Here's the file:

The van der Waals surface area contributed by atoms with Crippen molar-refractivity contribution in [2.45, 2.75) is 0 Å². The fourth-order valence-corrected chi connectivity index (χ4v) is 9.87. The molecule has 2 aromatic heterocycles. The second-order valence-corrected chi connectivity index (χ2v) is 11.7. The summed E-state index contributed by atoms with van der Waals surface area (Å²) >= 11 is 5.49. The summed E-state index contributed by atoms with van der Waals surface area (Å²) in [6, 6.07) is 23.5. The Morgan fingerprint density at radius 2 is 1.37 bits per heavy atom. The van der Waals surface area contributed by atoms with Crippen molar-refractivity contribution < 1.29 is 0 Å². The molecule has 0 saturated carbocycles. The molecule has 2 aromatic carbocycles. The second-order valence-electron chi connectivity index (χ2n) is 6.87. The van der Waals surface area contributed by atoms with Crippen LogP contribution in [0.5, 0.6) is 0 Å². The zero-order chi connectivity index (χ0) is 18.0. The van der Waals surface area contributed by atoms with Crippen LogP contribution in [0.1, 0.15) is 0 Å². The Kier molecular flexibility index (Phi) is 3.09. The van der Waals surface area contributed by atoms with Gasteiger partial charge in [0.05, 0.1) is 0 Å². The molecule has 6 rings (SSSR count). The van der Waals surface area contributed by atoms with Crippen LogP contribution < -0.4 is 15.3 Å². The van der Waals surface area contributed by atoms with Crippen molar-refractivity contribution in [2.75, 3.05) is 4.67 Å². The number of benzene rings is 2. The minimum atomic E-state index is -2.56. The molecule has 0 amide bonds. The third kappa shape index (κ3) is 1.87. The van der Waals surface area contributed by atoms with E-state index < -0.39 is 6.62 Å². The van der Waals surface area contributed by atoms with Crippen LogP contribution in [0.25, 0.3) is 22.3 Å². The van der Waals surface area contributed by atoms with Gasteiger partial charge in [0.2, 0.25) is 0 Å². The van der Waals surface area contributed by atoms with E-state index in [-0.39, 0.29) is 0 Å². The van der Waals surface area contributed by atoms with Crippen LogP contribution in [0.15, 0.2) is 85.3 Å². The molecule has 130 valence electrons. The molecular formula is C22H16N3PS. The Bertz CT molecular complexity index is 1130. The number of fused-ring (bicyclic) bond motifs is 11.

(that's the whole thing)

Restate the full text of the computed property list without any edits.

The van der Waals surface area contributed by atoms with Crippen molar-refractivity contribution in [2.45, 2.75) is 0 Å². The fourth-order valence-corrected chi connectivity index (χ4v) is 9.87. The molecule has 2 aromatic heterocycles. The second-order valence-corrected chi connectivity index (χ2v) is 11.7. The summed E-state index contributed by atoms with van der Waals surface area (Å²) >= 11 is 5.49. The summed E-state index contributed by atoms with van der Waals surface area (Å²) in [6, 6.07) is 23.5. The Morgan fingerprint density at radius 2 is 1.37 bits per heavy atom. The van der Waals surface area contributed by atoms with Crippen molar-refractivity contribution < 1.29 is 0 Å². The molecule has 0 saturated carbocycles. The molecule has 2 aromatic carbocycles. The second-order valence-electron chi connectivity index (χ2n) is 6.87. The van der Waals surface area contributed by atoms with Crippen LogP contribution in [0.5, 0.6) is 0 Å². The zero-order chi connectivity index (χ0) is 18.0. The van der Waals surface area contributed by atoms with Crippen LogP contribution in [0.1, 0.15) is 0 Å². The Kier molecular flexibility index (Phi) is 3.09. The van der Waals surface area contributed by atoms with Gasteiger partial charge in [0.05, 0.1) is 0 Å². The molecule has 6 rings (SSSR count). The van der Waals surface area contributed by atoms with Crippen LogP contribution < -0.4 is 15.3 Å². The van der Waals surface area contributed by atoms with Crippen molar-refractivity contribution in [2.75, 3.05) is 4.67 Å². The number of benzene rings is 2. The minimum atomic E-state index is -2.56. The molecule has 0 amide bonds. The third kappa shape index (κ3) is 1.87. The van der Waals surface area contributed by atoms with E-state index < -0.39 is 6.62 Å². The van der Waals surface area contributed by atoms with Crippen LogP contribution in [0.25, 0.3) is 22.3 Å². The van der Waals surface area contributed by atoms with Gasteiger partial charge in [0.2, 0.25) is 0 Å². The van der Waals surface area contributed by atoms with E-state index in [-0.39, 0.29) is 0 Å². The van der Waals surface area contributed by atoms with Crippen LogP contribution in [0.15, 0.2) is 85.3 Å². The molecule has 130 valence electrons. The molecular formula is C22H16N3PS. The Bertz CT molecular complexity index is 1130. The number of fused-ring (bicyclic) bond motifs is 11.